Our Nation’s Uncomfortable History With Race

As many of my readers know, I write “issue guides” — discussions of difficult public issues designed to elicit small group dialogue. In my work on such guides, sometimes I develop fragments that are useful but just don’t fit into the ultimate publication.

I came across an old passage I wrote that outlines our nation’s difficult relationship with people who are “different.” For reasons of space, it is not going to make it into a publication I am now working on, so I thought I would share it. It’s a good reminder of where we’ve been — and how far we have to go.

An Uncomfortable History

America does not have a good record when it comes to the treatment of ethnic and cultural difference. Slavery of African Americans is perhaps the first thing that comes to mind in reviewing this history. It began as early as 1619 in Jamestown, Virginia, when Africans arrived at the first English settlement in the New World. At that time there was no law yet allowing for the ownership of people as slaves, so they were instead indentured servants. In 1808, importation of slaves was officially banned, but it continued unabated — the slave population in the United States rose to 4 million slaves in the 1860 U.S. Census. Slavery ended officially with the Thirteenth Amendment to the U.S. Constitution, ratified in 1865.

Slavery, of course, is not the only marker along the path of our nation’s poor treatment of different cultures and ethnicities.

Almost from the outset of the colonization of America, killing of the Native American Indians began. An early example is the genocidal Pequot War of 1637. Hostilities lasted in various forms throughout the westward expansion and lasted until at least 1890 when the western frontier was closed. Thousands of people were killed and whole tribes were forced to relocate as America grew. Many argue that, though the wholesale violence may have ended in 1890, the taking of Native American land and water rights, which continued for years, was just as damaging.

The Mexican-American War ended in the Treaty of Guadalupe Hidalgo, which held that Spanish and Mexican land grants were legitimate. But the immigration of anglo settlers brought about, according to historian Richard Vogel, “widespread oppression that sparked mass exile and repatriation. . . . Besieged refugees abandoned their farms and ranches.”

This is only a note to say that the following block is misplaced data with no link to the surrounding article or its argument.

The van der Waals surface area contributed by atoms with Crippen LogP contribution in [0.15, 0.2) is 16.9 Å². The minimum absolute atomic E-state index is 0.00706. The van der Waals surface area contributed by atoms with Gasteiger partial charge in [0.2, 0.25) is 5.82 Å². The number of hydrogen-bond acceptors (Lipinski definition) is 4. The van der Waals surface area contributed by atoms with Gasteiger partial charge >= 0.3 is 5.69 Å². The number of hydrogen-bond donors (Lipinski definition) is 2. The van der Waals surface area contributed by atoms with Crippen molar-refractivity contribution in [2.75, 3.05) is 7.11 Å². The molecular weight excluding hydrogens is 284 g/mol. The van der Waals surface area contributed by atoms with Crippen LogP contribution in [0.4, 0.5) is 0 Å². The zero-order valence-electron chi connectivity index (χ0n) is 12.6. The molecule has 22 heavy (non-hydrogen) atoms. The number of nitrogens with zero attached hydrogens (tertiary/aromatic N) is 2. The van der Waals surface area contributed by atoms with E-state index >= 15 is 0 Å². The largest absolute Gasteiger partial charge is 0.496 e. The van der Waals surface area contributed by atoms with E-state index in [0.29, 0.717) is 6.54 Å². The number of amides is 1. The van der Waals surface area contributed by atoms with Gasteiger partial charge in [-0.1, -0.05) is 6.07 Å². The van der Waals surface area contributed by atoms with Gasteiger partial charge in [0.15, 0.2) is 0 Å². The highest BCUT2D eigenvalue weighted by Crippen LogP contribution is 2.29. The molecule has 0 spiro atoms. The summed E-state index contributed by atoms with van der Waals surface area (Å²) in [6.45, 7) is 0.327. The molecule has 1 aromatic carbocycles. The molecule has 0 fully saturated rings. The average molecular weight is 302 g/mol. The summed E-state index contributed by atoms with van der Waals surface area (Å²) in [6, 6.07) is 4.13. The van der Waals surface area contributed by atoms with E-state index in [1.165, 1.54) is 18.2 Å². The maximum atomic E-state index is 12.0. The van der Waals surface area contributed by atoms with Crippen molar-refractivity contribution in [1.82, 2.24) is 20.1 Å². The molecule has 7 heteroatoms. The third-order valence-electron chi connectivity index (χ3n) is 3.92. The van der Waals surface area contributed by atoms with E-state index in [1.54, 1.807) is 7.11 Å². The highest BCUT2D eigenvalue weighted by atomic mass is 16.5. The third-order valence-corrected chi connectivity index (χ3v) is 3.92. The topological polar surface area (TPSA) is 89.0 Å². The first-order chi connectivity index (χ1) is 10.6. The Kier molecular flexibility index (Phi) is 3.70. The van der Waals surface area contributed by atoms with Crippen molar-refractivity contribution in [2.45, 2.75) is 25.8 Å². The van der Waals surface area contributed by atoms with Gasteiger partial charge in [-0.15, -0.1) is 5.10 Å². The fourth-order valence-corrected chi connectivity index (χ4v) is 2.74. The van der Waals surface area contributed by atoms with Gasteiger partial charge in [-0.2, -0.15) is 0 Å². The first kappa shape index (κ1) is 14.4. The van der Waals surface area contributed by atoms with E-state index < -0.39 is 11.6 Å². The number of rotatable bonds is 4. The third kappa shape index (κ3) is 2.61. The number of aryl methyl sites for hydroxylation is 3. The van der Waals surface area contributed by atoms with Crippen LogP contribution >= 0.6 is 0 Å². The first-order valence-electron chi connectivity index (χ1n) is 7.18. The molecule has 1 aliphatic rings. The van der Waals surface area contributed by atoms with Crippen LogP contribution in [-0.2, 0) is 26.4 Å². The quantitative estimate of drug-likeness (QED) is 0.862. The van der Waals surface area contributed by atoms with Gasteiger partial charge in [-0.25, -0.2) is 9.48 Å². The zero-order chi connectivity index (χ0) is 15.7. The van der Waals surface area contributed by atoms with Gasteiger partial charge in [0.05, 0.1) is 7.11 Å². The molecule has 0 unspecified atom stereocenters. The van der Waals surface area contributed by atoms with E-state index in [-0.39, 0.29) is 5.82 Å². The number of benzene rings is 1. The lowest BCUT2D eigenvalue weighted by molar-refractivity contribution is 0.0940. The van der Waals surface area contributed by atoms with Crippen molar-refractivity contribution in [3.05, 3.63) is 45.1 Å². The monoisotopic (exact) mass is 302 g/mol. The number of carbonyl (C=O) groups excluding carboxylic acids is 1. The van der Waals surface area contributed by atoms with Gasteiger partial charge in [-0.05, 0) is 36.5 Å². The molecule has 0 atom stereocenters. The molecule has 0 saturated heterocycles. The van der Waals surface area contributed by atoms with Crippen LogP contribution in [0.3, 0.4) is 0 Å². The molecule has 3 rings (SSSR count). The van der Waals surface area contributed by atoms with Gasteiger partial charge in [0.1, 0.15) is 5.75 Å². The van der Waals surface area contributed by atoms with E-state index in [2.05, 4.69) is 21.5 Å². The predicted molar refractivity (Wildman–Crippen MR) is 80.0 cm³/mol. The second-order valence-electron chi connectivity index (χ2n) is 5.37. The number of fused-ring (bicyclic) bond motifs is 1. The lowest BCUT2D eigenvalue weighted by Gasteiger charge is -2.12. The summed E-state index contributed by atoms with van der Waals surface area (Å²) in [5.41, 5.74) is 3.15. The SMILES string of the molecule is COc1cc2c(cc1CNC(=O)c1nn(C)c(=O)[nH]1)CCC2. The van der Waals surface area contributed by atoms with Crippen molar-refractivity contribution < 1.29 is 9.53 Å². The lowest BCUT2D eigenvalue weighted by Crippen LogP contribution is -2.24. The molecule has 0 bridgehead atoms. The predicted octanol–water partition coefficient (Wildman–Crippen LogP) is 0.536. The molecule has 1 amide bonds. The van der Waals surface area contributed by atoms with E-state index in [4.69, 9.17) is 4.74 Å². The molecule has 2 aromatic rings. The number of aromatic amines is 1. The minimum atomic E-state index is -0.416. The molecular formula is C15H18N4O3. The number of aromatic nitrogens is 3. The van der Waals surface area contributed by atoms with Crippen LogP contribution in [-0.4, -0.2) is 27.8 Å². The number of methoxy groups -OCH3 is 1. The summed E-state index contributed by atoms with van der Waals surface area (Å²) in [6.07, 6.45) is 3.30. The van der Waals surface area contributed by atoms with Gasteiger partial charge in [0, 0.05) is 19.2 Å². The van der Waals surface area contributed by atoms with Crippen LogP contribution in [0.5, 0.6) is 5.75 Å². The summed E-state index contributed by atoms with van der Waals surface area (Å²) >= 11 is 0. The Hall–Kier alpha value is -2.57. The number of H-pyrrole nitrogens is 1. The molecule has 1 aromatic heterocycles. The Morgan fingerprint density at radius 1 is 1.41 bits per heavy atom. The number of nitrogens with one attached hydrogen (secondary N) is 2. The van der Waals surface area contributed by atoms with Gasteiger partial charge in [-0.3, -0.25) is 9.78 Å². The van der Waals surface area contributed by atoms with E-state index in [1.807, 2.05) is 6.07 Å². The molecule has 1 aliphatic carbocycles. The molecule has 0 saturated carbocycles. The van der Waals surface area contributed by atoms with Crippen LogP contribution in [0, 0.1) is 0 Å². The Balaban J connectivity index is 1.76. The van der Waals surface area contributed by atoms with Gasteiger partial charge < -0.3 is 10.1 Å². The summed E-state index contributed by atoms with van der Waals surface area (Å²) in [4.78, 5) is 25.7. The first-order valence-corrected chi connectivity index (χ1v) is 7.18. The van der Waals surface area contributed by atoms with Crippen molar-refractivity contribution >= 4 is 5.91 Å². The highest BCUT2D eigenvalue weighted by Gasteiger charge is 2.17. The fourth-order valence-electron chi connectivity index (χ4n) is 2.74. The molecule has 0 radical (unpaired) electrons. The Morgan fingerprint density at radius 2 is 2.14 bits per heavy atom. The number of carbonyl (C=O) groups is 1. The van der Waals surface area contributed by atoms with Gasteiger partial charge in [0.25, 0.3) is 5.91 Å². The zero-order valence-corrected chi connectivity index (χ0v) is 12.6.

Later in the nineteenth century, Chinese immigrant labor built one of the key drivers of the settlement of the Western United States – the railroad system – but this influx of Chinese people was ended when the Chinese Exclusion Act placed a moratorium on immigration by any ethnic Chinese in 1882. This act was in force until its repeal in 1943 – at which time an annual quota of 105 was put in place. This quota was not lifted until 1965.

Anti-Semitism – hatred of Jews – has also been a part of our nation’s history. In 1915, it was the lynching by prominent area citizens of Leo Frank in Marietta, Georgia that led to the creation of today’s Anti-Defamation League, an organization that combats anti-Semitism.

And, during World War Two, Japanese Americans on the west coast were forced to relocate in 1942. Those who did not make their own way out — approximately 110,000 – were placed in a number of internment camps. Only in 1976 was the order establishing the camps – Executive Order 9066 – rescinded, though the camps themselves were terminated in 1946. This particular episode was viewed as so shameful that the United States made official reparations in 1988 to all who had been relocated or placed in camps.

All these share in common the taking of what may begin as a simple mistrust of difference – and, over time, turning it into a set of policies and attitudes that together work a grave injustice on one or another culture. Certainly, many newcomers to America or people who were otherwise seen as marginal had a difficult time of it. But, in some cases, this poor treatment became more than that and instead became racism.

The national story of race, then, continues. Many point with pride to the significant strides made in the Civil Rights era and to the praiseworthy expansion of opportunity over the last few decades to include more and more Americans. But others say that this issue of ethnicity and culture continues to be difficult for America — that the same trends that have played out over history are at work today.

Today, in the twenty-first century, decades after the Civil Rights Movement, against the backdrop of a citizenry that is on track to become one in which no ethnicity holds a majority, America remains a nation that has difficulty addressing racial and ethnic tensions.